There was a time my mama didn’t like Christmas much and she likes most every day just fine and dandy, thank you very much.
Those totes full of Christmas ornaments and decor and all the fixing that fine folks apparently fill their attics with?
Yeah, we never had any of those.
Trimming any mantle in pungent pine garlands and crushed velvet bows and white pillar candles?
Four seasons of the year, what hung over our fireplace was one fake pioneer wooden rifle made in China that Dad bought in some Texas interstate gift shop and hauled the 1,500 miles home like he could make up our family history. Masking grief and depression can take on a thousand different masks and you can forget how to freely breathe and the contours of your own face.
I never saw anyone string up any lights until the faces of my own children stood wide-eyed in their glow. When I was a kid, a kid got thrown across a floor on Christmas day. A door got screwed shut and we all kept our mouths shut.
My people bear scars and there are days we still limp like we’ve lost bits of ourselves and any good and godly sense of balance.
You have no idea how many people feel kinda heart-cut watching other people trim their trees.
Because people can read Christmas as shorthand for family — and when you’re family is kinda broken, Christmas can long break your heart.
Now my Mama didn’t tell me this, but I think she would sign off on it now: Dysfunction is too often a function of denying brokenness.
And I’d testify on any stand: You begin to receive the gift of wholeness when you tell the truth of your brokenness.
I steadied our leaning tree yesterday in the thick twilight and one by one, hung up our ornaments, all the Truth-telling ones that tell The Greatest Story Ever Told, and it steadied me, holding pieces of a story, of a family three that grafts in all the busted: the ones about creation and the ark and the ten commandments that are really ten love vows, and the one of Rahab holding on to one red rope.
That woman who looks up in her godless mess and sees the tenderness of God. In a place of faithlessness, doubtfulness and godlessness — God gives God.
His Presence is always the gift you don’t know you need the most — until you’re in the most need.
And Rahab, the woman with a scarlet past, steps out not in competence but in faith, and great faith is the greatest equalizer, the greatest eraser and the greatest definer.
And the family tree of Christ startlingly notes not one woman but four. Four broken women—women who felt like outsiders, like has-beens, like never-beens.
Women who were weary of being taken advantage of, of being unnoticed and uncherished and unappreciated; women who didn’t fit in, who didn’t know how to keep going, what to believe, where to go—women who had thought about giving up.
And Jesus claims exactly us who are wandering and wondering and wounded and worn out as His. He grafts us into His line and His story and His heart, and He gives us His name, His lineage, His righteousness.
He graces even us, especially us, with healing grace.
He gives The Wonder of The Greatest Gift: No more situation is more hopeless than our Saviour is graceful.
No family or personal choice that’s muddied a life can ever outdo God’s choice to wash everything in that life with grace.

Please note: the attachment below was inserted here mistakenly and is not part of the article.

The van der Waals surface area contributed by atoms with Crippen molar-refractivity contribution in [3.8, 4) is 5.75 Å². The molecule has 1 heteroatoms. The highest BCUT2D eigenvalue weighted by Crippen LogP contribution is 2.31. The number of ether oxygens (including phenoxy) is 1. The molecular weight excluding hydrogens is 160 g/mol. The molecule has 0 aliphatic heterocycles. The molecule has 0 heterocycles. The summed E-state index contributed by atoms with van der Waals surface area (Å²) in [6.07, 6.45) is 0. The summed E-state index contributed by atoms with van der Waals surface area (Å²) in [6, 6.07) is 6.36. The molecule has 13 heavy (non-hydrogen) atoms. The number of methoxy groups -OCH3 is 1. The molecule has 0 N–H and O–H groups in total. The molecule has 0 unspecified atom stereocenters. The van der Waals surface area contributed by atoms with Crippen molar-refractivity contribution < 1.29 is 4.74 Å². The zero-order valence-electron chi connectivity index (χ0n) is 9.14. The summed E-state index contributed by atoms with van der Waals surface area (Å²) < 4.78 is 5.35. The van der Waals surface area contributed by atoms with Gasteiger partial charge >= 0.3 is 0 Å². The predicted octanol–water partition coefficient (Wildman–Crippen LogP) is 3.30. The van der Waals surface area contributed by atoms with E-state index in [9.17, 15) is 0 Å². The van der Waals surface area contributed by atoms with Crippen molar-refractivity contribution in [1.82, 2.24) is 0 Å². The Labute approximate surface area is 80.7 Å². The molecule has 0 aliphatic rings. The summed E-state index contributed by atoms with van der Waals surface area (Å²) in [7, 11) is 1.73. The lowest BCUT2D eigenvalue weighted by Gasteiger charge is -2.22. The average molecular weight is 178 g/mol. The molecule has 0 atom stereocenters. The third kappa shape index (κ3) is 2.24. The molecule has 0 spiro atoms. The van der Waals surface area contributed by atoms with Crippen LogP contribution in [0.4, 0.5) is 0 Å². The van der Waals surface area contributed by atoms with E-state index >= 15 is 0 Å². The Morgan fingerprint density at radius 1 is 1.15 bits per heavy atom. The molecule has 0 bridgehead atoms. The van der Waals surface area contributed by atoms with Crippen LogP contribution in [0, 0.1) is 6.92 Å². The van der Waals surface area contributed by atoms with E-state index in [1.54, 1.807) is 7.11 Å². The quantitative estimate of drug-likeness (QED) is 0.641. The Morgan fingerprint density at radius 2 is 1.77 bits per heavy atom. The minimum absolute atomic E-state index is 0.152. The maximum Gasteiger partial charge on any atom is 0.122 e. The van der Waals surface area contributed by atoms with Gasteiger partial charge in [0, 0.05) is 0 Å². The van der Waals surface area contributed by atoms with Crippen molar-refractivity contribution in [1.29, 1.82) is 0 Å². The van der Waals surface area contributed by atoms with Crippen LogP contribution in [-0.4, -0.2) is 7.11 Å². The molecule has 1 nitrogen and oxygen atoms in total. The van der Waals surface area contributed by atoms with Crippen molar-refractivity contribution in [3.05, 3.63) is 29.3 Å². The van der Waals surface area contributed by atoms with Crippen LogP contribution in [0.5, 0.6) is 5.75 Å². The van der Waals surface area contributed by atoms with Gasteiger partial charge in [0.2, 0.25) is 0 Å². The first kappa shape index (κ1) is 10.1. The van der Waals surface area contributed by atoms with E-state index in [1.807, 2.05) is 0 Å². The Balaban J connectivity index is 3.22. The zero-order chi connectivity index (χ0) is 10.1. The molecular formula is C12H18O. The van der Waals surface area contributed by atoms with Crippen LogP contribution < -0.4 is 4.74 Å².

All out the windows to the east, the evening light exhales into stars. And I hang the last of the Truth-Telling ornaments for this renamed and reclaimed family, the star at the top.
This is a romanced universe and the Lover of our souls traces our scars with the tenderest grace and love lives given and He lives to give to us and gifts are our air.
People may say: You’ve got to do all these horse and pony impressive things to show you matter.
His presence says: You’ve got Me and I’ve already done everything that matters so all you have to do is just show up.
People may say: Bust your chops to earn acceptance.
His presence says: I broke my heart on that cross and I accept you fully and make you more than fully acceptable so bust all the lies that keep cutting you down.
People may say: You aren’t enough for us or you’re too much for us.
His presence says: You are Beloved to Me — so who cares how others write you off when I have your very name written into the palm of My hands.
People may say: You’re so far behind the eight ball, you might as well give it up.His presence says: Live given — and your whole world becomes a gift you open up.
For us outliers, us busted and bruised and brazenly brave people — His presence proves to be the gift that says there is nothing to prove.
Our tree stubbornly leans a bit in all of its lit glory and I step back, kinda relieved. I think I’m stubbornly okay with surrendering to that.
And maybe sometimes how we Give It Forward Today and choose to Be the G.I.F.T — is just this:
Give yourself the gift of grace that He already has.
Couldn’t love all you Gifters more — such people.
Give yourself the gift of grace that He already has — and give yourself the beauty of Be the Gift. Grab the bracelet too? The BeTheGIFT bracelets were designed and made by Fashion & Compassion – which creates employment communities where vulnerable women connect with God, one another and resources to transform their lives. Women from Ecuador, Mexico and Charlotte were loved and empowered through the opportunity to make these bracelets. Even by wearing the message of #BeTheGIFT — you choose to #BeTheGift and change the world!